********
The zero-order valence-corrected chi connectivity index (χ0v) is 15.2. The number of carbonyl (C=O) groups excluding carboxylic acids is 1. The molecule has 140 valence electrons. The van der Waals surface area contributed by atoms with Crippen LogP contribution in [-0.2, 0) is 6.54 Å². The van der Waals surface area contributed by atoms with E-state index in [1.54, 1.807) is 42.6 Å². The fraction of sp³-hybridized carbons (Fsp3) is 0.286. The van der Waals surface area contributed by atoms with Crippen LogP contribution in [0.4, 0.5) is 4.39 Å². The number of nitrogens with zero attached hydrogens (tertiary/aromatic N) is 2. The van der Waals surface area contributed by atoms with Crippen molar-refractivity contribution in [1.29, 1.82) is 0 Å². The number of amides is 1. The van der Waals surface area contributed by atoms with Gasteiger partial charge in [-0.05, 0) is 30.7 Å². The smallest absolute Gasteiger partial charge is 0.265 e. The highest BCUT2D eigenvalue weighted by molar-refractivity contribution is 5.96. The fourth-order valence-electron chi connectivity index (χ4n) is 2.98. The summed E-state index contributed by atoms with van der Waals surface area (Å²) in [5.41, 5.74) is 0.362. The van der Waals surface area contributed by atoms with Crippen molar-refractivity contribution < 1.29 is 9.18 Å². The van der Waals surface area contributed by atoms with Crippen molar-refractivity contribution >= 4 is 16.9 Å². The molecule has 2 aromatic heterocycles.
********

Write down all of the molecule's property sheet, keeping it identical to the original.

The zero-order valence-corrected chi connectivity index (χ0v) is 15.2. The number of carbonyl (C=O) groups excluding carboxylic acids is 1. The molecule has 140 valence electrons. The van der Waals surface area contributed by atoms with Crippen LogP contribution in [-0.2, 0) is 6.54 Å². The van der Waals surface area contributed by atoms with E-state index in [1.54, 1.807) is 42.6 Å². The fraction of sp³-hybridized carbons (Fsp3) is 0.286. The van der Waals surface area contributed by atoms with Crippen LogP contribution in [0.4, 0.5) is 4.39 Å². The number of nitrogens with zero attached hydrogens (tertiary/aromatic N) is 2. The van der Waals surface area contributed by atoms with Crippen molar-refractivity contribution in [1.29, 1.82) is 0 Å². The number of amides is 1. The van der Waals surface area contributed by atoms with Gasteiger partial charge in [-0.05, 0) is 30.7 Å². The smallest absolute Gasteiger partial charge is 0.265 e. The highest BCUT2D eigenvalue weighted by molar-refractivity contribution is 5.96. The fourth-order valence-electron chi connectivity index (χ4n) is 2.98. The summed E-state index contributed by atoms with van der Waals surface area (Å²) in [5.41, 5.74) is 0.362. The van der Waals surface area contributed by atoms with Crippen molar-refractivity contribution < 1.29 is 9.18 Å². The van der Waals surface area contributed by atoms with Crippen molar-refractivity contribution >= 4 is 16.9 Å². The molecule has 2 aromatic heterocycles.